Common Misconceptions about Carpet Cleaning Chemistry – Part 5 of 7

 

Misconception #5 – No residue, low residue. Good residue, bad residue (Sounds like a Dr. Suess Book)

 

One of the inherent advantages (or is that built in dangers?) that being around the carpet cleaning industry for over 35 years provides me is historical perspective. What is often the latest fad, or what is often presented as the newest approach, has often been tried and applied before. So it goes with the concept of residue left in the carpet after cleaning. The whole concept of residue left in the carpet after cleaning is one that can lead to a very emotional discussion.

 

 Let’s start as close as we can get to an absolute. If we accept the definition of soiling and residue to include “any material which is foreign to the construction of the carpet,” then we can state with confidence that there is virtually no such thing as a completely residue-free carpet anytime, even following cleaning. Even if the carpet is simply rinsed with pure water or modified water, water is not always residue free. Depending upon its hardness, the mineral content of the water can leave “residue” in the carpet.

 

A second thing I think we can find common ground on is what “bad residue” constitutes. It is soiling left behind that the cleaning did not/could not remove. The more soil we can physically remove or extract from the carpet during and after the carpet cleaning process, the better. Chemical residue left behind by the carpet cleaning process that can physically abrade or chemically attack the carpet fiber can certainly be labeled as “bad residue.” Chemical residue left behind that is sticky that can actually attract soil and cause the carpet to re-soil faster after cleaning is certainly “bad residue.” While this is conventionally attached to some surfactants and some solvents particularly used in some carpet presprays, it is in actuality a little more complicated than that. But that is a good starting point.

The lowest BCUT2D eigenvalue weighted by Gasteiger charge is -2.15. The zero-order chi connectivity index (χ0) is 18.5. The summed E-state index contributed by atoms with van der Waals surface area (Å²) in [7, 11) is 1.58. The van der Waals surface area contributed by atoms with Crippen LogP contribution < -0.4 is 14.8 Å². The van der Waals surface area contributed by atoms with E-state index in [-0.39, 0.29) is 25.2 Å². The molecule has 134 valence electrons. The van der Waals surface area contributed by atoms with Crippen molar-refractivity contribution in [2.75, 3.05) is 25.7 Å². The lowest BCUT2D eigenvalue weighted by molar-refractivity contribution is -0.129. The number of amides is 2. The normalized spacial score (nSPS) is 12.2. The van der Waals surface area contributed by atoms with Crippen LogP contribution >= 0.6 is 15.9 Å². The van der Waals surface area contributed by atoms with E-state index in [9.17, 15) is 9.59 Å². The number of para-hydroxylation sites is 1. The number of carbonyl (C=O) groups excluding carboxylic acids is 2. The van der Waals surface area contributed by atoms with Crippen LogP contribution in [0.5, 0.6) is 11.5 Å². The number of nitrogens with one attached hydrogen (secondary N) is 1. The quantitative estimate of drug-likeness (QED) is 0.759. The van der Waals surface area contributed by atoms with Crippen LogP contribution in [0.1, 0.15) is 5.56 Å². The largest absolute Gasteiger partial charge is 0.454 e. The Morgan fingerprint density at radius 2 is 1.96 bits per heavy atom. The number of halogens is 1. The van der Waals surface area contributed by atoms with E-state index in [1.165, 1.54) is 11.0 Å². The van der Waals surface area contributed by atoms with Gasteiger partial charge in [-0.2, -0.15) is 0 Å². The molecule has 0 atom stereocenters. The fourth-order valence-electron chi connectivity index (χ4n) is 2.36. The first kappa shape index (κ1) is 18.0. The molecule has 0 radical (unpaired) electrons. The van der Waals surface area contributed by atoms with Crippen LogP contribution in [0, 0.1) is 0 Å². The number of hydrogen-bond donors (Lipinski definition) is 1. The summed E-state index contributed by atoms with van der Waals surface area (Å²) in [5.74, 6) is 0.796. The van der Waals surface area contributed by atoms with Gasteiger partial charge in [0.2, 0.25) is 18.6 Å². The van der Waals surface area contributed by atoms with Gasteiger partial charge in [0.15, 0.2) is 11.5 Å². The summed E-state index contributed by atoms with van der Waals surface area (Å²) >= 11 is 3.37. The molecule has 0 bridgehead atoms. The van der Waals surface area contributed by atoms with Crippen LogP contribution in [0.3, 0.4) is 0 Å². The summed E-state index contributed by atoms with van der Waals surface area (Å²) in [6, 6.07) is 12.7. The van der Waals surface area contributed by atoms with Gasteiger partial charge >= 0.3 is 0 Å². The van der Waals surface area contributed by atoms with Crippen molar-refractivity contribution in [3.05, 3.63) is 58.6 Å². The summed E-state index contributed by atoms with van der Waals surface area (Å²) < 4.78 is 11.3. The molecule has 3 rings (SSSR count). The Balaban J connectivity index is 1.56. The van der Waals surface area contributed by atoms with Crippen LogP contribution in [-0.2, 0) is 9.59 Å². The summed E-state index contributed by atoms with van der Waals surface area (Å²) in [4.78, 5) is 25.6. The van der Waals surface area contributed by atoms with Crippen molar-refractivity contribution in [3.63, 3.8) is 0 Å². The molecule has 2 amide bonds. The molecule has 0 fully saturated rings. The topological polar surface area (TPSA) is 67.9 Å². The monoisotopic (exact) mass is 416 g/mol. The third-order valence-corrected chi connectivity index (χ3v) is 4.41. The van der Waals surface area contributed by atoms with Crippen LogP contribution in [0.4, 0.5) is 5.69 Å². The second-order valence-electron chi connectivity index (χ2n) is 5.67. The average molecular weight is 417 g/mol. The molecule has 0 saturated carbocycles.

So we are left with two choices – which is better; good cleaning solution residue left behind in the carpet after the carpet cleaning process is completed, or leaving the least amount of total residue behind (low residue cleaning)? It depends upon who you ask and what the absolute goal is. In the 1990’s, when the first discussions of sick building syndrome started, and the first scientifically measured work about what contaminants actually existed in the indoor environment that could harm occupants and users of the building or home, there is no doubt that low residue cleaning was and should be the focus. From an indoor air quality point of view, low residue carpet cleaning is the best. Extracting more soil from the building envelope, and then leaving the last amount of total residue behind was the focus.

If you are fooling yourself into thinking that low residue cleaning is not important from a carpet consumer’s perspective one only has to look at the incredible growth rate and success of independent and franchise cleaning companies alike who have focused on the fact that they leave less residue in the carpet. Just like the “quick drying” marketing of franchises taught us in the 1990’s just how important drying time was to the consumer, the low residue focus of these successful companies should be catching your attention now. If you are looking for the lowest residue possible period, consider using carpet cleaning products like CleanMaster Blitz with GreaseBreaker Prespray, Quake Prespray, FastBreak Prespray and HydraDri Carpet Extraction Powder. Detergent and Surfactant Free carpet cleaning solutions like CleanMaster HydraFree DFC also excel at low residue carpet cleaning